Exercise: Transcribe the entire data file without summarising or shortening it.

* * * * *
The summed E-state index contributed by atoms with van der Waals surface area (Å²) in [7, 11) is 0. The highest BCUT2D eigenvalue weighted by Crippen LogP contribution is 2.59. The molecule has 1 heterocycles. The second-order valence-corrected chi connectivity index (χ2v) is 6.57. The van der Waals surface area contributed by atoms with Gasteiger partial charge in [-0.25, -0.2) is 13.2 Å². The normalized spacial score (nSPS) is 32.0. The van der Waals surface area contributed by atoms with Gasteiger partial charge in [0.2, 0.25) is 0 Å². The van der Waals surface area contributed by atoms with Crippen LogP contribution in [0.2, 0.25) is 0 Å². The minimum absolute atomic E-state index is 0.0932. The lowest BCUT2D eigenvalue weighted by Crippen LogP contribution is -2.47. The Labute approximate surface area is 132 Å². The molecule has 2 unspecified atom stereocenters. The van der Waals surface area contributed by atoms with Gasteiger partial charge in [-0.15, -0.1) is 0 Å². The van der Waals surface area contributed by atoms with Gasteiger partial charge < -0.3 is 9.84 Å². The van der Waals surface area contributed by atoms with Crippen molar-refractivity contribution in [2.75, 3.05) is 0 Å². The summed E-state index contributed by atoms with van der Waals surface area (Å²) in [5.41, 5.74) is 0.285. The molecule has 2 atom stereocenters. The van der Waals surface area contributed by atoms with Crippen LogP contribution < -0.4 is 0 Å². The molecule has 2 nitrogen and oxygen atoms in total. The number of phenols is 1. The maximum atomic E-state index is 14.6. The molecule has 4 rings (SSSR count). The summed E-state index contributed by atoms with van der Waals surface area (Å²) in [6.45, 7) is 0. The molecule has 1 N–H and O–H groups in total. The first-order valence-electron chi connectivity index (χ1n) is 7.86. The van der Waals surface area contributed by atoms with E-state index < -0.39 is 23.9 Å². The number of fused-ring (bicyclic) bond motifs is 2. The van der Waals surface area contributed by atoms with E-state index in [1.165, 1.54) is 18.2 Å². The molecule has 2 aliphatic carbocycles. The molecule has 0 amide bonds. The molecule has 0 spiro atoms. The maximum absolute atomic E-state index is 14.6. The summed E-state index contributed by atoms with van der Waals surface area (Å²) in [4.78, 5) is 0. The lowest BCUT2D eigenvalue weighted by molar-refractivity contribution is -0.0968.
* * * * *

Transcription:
The summed E-state index contributed by atoms with van der Waals surface area (Å²) in [7, 11) is 0. The highest BCUT2D eigenvalue weighted by Crippen LogP contribution is 2.59. The molecule has 1 heterocycles. The second-order valence-corrected chi connectivity index (χ2v) is 6.57. The van der Waals surface area contributed by atoms with Gasteiger partial charge in [-0.25, -0.2) is 13.2 Å². The normalized spacial score (nSPS) is 32.0. The van der Waals surface area contributed by atoms with Gasteiger partial charge in [0.2, 0.25) is 0 Å². The van der Waals surface area contributed by atoms with Crippen LogP contribution in [0.2, 0.25) is 0 Å². The minimum absolute atomic E-state index is 0.0932. The lowest BCUT2D eigenvalue weighted by Crippen LogP contribution is -2.47. The Labute approximate surface area is 132 Å². The molecule has 2 unspecified atom stereocenters. The van der Waals surface area contributed by atoms with Gasteiger partial charge in [-0.15, -0.1) is 0 Å². The van der Waals surface area contributed by atoms with Gasteiger partial charge < -0.3 is 9.84 Å². The van der Waals surface area contributed by atoms with Crippen molar-refractivity contribution in [2.75, 3.05) is 0 Å². The summed E-state index contributed by atoms with van der Waals surface area (Å²) in [5.41, 5.74) is 0.285. The molecule has 2 atom stereocenters. The van der Waals surface area contributed by atoms with Crippen LogP contribution < -0.4 is 0 Å². The molecule has 2 nitrogen and oxygen atoms in total. The number of phenols is 1. The maximum atomic E-state index is 14.6. The molecule has 4 rings (SSSR count). The summed E-state index contributed by atoms with van der Waals surface area (Å²) in [6.45, 7) is 0. The molecule has 1 N–H and O–H groups in total. The first-order valence-electron chi connectivity index (χ1n) is 7.86. The van der Waals surface area contributed by atoms with E-state index < -0.39 is 23.9 Å². The number of fused-ring (bicyclic) bond motifs is 2. The van der Waals surface area contributed by atoms with E-state index in [1.165, 1.54) is 18.2 Å². The molecule has 2 aliphatic carbocycles. The molecule has 0 amide bonds. The molecule has 0 spiro atoms. The maximum absolute atomic E-state index is 14.6. The summed E-state index contributed by atoms with van der Waals surface area (Å²) in [4.78, 5) is 0. The lowest BCUT2D eigenvalue weighted by molar-refractivity contribution is -0.0968.